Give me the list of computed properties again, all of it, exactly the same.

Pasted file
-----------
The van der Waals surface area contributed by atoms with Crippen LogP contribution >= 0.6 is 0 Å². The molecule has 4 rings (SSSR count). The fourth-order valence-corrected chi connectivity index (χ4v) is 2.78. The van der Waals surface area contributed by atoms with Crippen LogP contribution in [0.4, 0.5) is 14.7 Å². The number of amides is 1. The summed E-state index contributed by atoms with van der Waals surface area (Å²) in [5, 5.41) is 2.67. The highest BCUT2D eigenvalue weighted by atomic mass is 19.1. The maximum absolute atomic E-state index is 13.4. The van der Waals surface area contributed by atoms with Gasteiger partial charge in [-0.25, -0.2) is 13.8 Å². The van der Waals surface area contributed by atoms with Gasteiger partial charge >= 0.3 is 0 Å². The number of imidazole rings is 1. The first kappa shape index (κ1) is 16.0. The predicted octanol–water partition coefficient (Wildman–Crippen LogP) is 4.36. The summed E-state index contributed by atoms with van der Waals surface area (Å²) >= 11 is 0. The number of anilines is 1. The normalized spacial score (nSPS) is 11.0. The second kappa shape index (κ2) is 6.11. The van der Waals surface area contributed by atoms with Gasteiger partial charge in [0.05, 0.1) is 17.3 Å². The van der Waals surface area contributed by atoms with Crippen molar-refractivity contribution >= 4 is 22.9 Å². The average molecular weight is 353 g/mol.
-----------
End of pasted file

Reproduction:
The van der Waals surface area contributed by atoms with Crippen LogP contribution >= 0.6 is 0 Å². The molecule has 4 rings (SSSR count). The fourth-order valence-corrected chi connectivity index (χ4v) is 2.78. The van der Waals surface area contributed by atoms with Crippen LogP contribution in [0.4, 0.5) is 14.7 Å². The number of amides is 1. The summed E-state index contributed by atoms with van der Waals surface area (Å²) in [5, 5.41) is 2.67. The highest BCUT2D eigenvalue weighted by atomic mass is 19.1. The maximum absolute atomic E-state index is 13.4. The van der Waals surface area contributed by atoms with Gasteiger partial charge in [-0.25, -0.2) is 13.8 Å². The van der Waals surface area contributed by atoms with Gasteiger partial charge >= 0.3 is 0 Å². The number of imidazole rings is 1. The first kappa shape index (κ1) is 16.0. The predicted octanol–water partition coefficient (Wildman–Crippen LogP) is 4.36. The summed E-state index contributed by atoms with van der Waals surface area (Å²) >= 11 is 0. The number of anilines is 1. The normalized spacial score (nSPS) is 11.0. The second kappa shape index (κ2) is 6.11. The van der Waals surface area contributed by atoms with Gasteiger partial charge in [0.05, 0.1) is 17.3 Å². The van der Waals surface area contributed by atoms with Crippen molar-refractivity contribution >= 4 is 22.9 Å². The average molecular weight is 353 g/mol.